Interestingly for a film whose plot is catalysed by the rape and murder of a teenage girl, Three Billboards actually takes an exceptionally dim view of all young women. Not one is portrayed as anything other than a ditzy, well-meaning but undeniably stupid girlfriend. Even the flashbacks of Mildred’s daughter, Angela (Kathryn Newton), show her to be irrationally volatile in such a way that her death is portrayed by implication as a – no matter how unjust – punishment for storming out the house.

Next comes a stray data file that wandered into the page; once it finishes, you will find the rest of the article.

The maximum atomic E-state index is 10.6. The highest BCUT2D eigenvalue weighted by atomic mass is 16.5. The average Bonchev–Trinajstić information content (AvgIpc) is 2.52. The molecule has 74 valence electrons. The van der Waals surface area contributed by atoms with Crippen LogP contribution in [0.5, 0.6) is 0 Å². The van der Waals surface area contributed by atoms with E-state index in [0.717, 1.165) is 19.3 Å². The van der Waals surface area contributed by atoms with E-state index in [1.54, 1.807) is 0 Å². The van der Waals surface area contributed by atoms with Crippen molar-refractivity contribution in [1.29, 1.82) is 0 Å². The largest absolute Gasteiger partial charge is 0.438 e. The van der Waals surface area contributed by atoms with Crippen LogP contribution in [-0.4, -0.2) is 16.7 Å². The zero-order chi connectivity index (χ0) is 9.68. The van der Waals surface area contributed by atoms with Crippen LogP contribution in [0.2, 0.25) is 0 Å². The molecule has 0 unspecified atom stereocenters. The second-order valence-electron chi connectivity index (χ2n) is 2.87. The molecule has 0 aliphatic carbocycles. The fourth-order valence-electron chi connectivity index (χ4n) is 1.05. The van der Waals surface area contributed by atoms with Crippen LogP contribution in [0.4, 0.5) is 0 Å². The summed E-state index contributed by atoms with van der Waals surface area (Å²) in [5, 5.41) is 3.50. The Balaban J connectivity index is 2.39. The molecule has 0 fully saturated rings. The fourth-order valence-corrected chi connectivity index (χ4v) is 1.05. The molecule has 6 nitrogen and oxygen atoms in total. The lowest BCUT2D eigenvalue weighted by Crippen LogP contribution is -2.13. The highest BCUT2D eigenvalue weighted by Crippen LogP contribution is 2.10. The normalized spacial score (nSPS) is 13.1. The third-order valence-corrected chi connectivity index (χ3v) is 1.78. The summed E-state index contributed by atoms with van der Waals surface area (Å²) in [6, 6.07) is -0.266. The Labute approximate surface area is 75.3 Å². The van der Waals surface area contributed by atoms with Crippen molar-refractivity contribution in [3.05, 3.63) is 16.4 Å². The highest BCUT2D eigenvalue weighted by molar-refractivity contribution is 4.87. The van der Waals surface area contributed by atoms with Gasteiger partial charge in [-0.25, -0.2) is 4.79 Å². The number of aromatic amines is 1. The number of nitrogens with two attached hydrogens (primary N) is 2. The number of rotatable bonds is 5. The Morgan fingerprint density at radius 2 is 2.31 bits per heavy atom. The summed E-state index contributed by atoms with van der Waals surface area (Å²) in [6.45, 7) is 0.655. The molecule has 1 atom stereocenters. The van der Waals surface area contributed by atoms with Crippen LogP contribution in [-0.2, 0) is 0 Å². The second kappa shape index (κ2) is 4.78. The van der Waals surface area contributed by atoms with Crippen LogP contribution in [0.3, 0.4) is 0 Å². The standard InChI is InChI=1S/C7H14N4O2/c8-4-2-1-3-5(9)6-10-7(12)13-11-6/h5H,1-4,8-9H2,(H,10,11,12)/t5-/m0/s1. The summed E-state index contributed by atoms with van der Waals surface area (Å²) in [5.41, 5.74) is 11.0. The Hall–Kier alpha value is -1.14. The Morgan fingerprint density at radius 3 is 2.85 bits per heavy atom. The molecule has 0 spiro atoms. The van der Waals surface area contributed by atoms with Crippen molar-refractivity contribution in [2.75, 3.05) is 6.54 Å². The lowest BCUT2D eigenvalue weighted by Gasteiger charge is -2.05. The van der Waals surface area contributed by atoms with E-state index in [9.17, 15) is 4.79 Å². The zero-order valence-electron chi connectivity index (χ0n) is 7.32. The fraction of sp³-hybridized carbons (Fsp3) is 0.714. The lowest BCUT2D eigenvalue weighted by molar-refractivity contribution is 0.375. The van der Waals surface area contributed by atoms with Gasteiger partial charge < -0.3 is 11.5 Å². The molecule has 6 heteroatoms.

Chief Willoughby (Woody Harrelson) takes on an effectively messianic role throughout the film: a Good Cop™ who knows all our hearts’ desires, but not who killed Angela, it is he who promulgates Dixon’s supposed rehabilitation, informing him he has “love in [his] heart,” an insight that has escaped everyone else, audience included. Dixon takes it upon himself then to improve his actions, after having been fired for beating and throwing someone out a first floor window into traffic. Not arrested. Fired. He betters his ways through interactions solely with – yep – white people. Dixon’s increased importance as the film goes on shows him to be the avatar for any Trump voter in the seats, and the message Martin McDonagh wishes to convey is clearly one of largely liberal platitudes. “Hurt people hurt people” shouldn’t be such a stunning revelation to all the critics falling over themselves to give Three Billboards 5 stars for its “nuance,” and yet it seems to be its rallying cry. Unlearning oppressive thought and behaviour is acknowledged as uncomfortable, through its insistence on showing graphically the pain Dixon experiences in the second half of the film (in contrast to almost any of the pain experienced by his victims), but it gets so wrapped up in showing the discomfort, it forgets to show any unlearning.